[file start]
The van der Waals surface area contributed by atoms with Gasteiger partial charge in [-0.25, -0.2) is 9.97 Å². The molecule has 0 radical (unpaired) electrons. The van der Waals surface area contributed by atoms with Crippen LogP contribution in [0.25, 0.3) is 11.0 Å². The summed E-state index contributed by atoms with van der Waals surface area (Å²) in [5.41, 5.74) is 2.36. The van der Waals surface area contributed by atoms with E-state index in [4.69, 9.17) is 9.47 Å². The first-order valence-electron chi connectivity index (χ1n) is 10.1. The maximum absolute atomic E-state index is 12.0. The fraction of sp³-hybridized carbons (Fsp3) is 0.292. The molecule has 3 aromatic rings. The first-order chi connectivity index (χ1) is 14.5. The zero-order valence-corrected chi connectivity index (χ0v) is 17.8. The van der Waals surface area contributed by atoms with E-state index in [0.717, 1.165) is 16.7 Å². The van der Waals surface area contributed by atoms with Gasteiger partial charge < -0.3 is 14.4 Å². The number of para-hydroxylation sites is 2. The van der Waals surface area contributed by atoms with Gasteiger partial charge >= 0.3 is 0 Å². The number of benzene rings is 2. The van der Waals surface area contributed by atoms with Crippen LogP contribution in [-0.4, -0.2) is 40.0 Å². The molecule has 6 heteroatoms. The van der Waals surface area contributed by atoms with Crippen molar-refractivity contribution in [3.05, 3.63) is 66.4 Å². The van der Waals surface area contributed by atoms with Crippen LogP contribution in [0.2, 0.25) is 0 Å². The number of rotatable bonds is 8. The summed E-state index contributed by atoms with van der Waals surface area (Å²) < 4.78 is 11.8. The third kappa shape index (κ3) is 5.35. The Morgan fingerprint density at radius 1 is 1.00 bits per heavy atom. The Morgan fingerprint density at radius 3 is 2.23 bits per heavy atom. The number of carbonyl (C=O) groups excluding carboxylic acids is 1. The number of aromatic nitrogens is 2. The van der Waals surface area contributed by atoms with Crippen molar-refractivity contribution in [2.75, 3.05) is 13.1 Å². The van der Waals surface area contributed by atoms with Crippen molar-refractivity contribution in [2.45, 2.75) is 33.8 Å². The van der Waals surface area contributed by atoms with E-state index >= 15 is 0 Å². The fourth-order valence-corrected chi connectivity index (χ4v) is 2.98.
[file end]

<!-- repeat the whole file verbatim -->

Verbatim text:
The van der Waals surface area contributed by atoms with Gasteiger partial charge in [-0.25, -0.2) is 9.97 Å². The molecule has 0 radical (unpaired) electrons. The van der Waals surface area contributed by atoms with Crippen LogP contribution in [0.25, 0.3) is 11.0 Å². The summed E-state index contributed by atoms with van der Waals surface area (Å²) in [5.41, 5.74) is 2.36. The van der Waals surface area contributed by atoms with E-state index in [4.69, 9.17) is 9.47 Å². The first-order valence-electron chi connectivity index (χ1n) is 10.1. The maximum absolute atomic E-state index is 12.0. The fraction of sp³-hybridized carbons (Fsp3) is 0.292. The molecule has 3 aromatic rings. The first-order chi connectivity index (χ1) is 14.5. The zero-order valence-corrected chi connectivity index (χ0v) is 17.8. The van der Waals surface area contributed by atoms with E-state index in [0.717, 1.165) is 16.7 Å². The van der Waals surface area contributed by atoms with Gasteiger partial charge < -0.3 is 14.4 Å². The number of para-hydroxylation sites is 2. The van der Waals surface area contributed by atoms with Gasteiger partial charge >= 0.3 is 0 Å². The number of benzene rings is 2. The van der Waals surface area contributed by atoms with Crippen LogP contribution in [-0.4, -0.2) is 40.0 Å². The molecule has 6 heteroatoms. The van der Waals surface area contributed by atoms with Crippen molar-refractivity contribution in [3.05, 3.63) is 66.4 Å². The van der Waals surface area contributed by atoms with Crippen LogP contribution in [0.2, 0.25) is 0 Å². The number of rotatable bonds is 8. The summed E-state index contributed by atoms with van der Waals surface area (Å²) < 4.78 is 11.8. The third kappa shape index (κ3) is 5.35. The Morgan fingerprint density at radius 1 is 1.00 bits per heavy atom. The Morgan fingerprint density at radius 3 is 2.23 bits per heavy atom. The number of carbonyl (C=O) groups excluding carboxylic acids is 1. The number of aromatic nitrogens is 2. The van der Waals surface area contributed by atoms with Crippen molar-refractivity contribution in [2.75, 3.05) is 13.1 Å². The van der Waals surface area contributed by atoms with Crippen molar-refractivity contribution in [2.45, 2.75) is 33.8 Å². The van der Waals surface area contributed by atoms with E-state index >= 15 is 0 Å². The fourth-order valence-corrected chi connectivity index (χ4v) is 2.98.